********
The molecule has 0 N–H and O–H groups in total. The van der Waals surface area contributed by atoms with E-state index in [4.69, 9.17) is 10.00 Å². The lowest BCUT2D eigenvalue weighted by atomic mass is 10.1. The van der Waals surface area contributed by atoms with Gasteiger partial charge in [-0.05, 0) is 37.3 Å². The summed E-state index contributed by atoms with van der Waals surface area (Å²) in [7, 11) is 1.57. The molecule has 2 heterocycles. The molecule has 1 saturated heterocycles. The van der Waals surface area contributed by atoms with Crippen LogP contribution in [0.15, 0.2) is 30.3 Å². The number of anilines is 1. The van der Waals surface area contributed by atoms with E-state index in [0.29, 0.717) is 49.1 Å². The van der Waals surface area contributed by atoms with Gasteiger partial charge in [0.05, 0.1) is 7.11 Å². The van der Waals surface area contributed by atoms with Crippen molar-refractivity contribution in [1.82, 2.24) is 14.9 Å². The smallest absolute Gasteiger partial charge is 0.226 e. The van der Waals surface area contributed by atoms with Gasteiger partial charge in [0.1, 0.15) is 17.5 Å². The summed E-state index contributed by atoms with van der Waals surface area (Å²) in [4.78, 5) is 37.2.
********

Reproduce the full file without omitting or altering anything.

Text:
The molecule has 0 N–H and O–H groups in total. The van der Waals surface area contributed by atoms with E-state index in [4.69, 9.17) is 10.00 Å². The lowest BCUT2D eigenvalue weighted by atomic mass is 10.1. The van der Waals surface area contributed by atoms with Gasteiger partial charge in [-0.05, 0) is 37.3 Å². The summed E-state index contributed by atoms with van der Waals surface area (Å²) in [7, 11) is 1.57. The molecule has 2 heterocycles. The molecule has 1 saturated heterocycles. The van der Waals surface area contributed by atoms with Crippen LogP contribution in [0.15, 0.2) is 30.3 Å². The number of anilines is 1. The van der Waals surface area contributed by atoms with E-state index in [0.29, 0.717) is 49.1 Å². The van der Waals surface area contributed by atoms with Gasteiger partial charge in [0.05, 0.1) is 7.11 Å². The van der Waals surface area contributed by atoms with Crippen molar-refractivity contribution in [1.82, 2.24) is 14.9 Å². The smallest absolute Gasteiger partial charge is 0.226 e. The van der Waals surface area contributed by atoms with Gasteiger partial charge in [0.1, 0.15) is 17.5 Å². The summed E-state index contributed by atoms with van der Waals surface area (Å²) in [4.78, 5) is 37.2.